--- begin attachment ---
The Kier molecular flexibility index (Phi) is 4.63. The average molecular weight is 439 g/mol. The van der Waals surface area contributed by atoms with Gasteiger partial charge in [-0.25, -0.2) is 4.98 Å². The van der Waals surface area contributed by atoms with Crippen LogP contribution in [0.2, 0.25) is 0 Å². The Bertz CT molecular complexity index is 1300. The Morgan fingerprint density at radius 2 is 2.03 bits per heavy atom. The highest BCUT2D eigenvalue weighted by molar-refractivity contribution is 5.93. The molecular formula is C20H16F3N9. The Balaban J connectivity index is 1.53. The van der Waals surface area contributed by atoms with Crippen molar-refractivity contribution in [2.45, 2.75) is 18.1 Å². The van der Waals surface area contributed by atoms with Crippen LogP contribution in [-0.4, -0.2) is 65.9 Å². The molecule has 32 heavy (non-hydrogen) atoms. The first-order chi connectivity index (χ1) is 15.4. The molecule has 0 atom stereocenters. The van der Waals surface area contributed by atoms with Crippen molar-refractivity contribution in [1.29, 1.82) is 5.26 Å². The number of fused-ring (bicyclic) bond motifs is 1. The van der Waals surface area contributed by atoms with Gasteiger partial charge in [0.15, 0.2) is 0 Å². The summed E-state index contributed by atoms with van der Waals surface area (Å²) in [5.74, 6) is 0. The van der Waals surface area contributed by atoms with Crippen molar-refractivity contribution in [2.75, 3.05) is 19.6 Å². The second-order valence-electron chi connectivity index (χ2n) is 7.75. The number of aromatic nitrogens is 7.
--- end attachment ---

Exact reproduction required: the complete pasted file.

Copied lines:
The Kier molecular flexibility index (Phi) is 4.63. The average molecular weight is 439 g/mol. The van der Waals surface area contributed by atoms with Gasteiger partial charge in [-0.25, -0.2) is 4.98 Å². The van der Waals surface area contributed by atoms with Crippen LogP contribution in [0.2, 0.25) is 0 Å². The Bertz CT molecular complexity index is 1300. The Morgan fingerprint density at radius 2 is 2.03 bits per heavy atom. The highest BCUT2D eigenvalue weighted by molar-refractivity contribution is 5.93. The molecular formula is C20H16F3N9. The Balaban J connectivity index is 1.53. The van der Waals surface area contributed by atoms with Crippen molar-refractivity contribution in [2.45, 2.75) is 18.1 Å². The van der Waals surface area contributed by atoms with Crippen LogP contribution in [-0.4, -0.2) is 65.9 Å². The molecule has 32 heavy (non-hydrogen) atoms. The first-order chi connectivity index (χ1) is 15.4. The molecule has 0 atom stereocenters. The van der Waals surface area contributed by atoms with Crippen molar-refractivity contribution in [1.29, 1.82) is 5.26 Å². The number of fused-ring (bicyclic) bond motifs is 1. The van der Waals surface area contributed by atoms with Gasteiger partial charge in [0.15, 0.2) is 0 Å². The summed E-state index contributed by atoms with van der Waals surface area (Å²) in [5.74, 6) is 0. The van der Waals surface area contributed by atoms with Crippen molar-refractivity contribution in [2.75, 3.05) is 19.6 Å². The second-order valence-electron chi connectivity index (χ2n) is 7.75. The number of aromatic nitrogens is 7.